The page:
I arrived in the early evening on Friday just in time to get my hands bloody cutting meat for the animals. My friends prepared a quick dinner, and then left for their travels. But when I stepped outside, I greeted by a beautiful crescent moon and Venus, which I photographed. When the moon set a short while later, the night sky looked more like the Golden State Star Party than southern Nevada near Las Vegas! I was stunned. What a time to not have a telescope. And as it turns out, all five nights that I was there had skies like this!

I sat out that evening in a special place on their property I like to sit at night, a place where you are nearly surrounded by tigers! There are some comfortable chairs there, and I just leaned back and looked Cygnus. I fell asleep there, and when I woke up, Cygnus had moved. It was nearly 2 AM. But the amazing thing is I could see stars clearly for a change! I had just gotten new glasses a few days earlier. It turns out that part of my problem seeing stars was the lenses on my old glasses where so scratched up that they 'fuzzed out' the stars! What an improvement!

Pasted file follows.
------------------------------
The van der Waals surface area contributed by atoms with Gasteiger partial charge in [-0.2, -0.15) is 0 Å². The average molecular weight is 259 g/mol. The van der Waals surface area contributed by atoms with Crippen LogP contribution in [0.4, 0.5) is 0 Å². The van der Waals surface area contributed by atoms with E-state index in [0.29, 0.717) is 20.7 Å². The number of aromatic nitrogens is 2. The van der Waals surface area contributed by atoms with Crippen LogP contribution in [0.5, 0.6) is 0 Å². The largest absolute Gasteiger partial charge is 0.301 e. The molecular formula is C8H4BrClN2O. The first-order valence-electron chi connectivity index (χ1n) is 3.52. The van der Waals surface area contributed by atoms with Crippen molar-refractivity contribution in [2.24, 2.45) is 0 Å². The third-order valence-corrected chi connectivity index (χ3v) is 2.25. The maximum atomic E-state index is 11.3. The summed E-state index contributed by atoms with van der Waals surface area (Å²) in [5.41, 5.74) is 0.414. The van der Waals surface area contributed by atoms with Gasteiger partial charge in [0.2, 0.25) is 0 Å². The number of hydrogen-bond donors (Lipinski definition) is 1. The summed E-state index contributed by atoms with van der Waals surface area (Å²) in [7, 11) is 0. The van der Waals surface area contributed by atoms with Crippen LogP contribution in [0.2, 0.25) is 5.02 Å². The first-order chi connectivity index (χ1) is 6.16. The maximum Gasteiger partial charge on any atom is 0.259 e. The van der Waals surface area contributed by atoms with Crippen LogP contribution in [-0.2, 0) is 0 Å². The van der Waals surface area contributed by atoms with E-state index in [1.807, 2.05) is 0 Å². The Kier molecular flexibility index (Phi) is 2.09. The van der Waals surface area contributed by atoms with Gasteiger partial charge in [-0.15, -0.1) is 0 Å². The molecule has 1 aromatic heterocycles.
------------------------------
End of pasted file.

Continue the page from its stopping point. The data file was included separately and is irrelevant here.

I did the same thing the next night, but then I saw a meteor. I remembered then it was close to time for the Persieds (which I had planned to observe on their appointed night), and that the Persieds are a long duration shower. So, I took a good look at the sky as it got later, and got my first look at a return of the Pleiades (which, with Casseopia, made finding Persius a snap!) I also took some time to look at the summer triangle area, and what little was left of Scorpius that evening. Even without a telescope, I was doing some enjoyable astronomy.

The next night was the peak of the Persieds (one day earlier than I had anticipated). So after animal feeding and chores were done, I settled into a comfortable chair (near the lion!) and watched Persieds. They seemed to come in fits and starts. I saw several that entered so steeply (from my point on the earth) that they looked like celestial flashbulbs going off. Three very bright Persieds were seen, all of which left a notable 'train'. One of these trains remained visible for nearly ten seconds. I also saw a lot of non-Persied meteors-- more than I would have expected.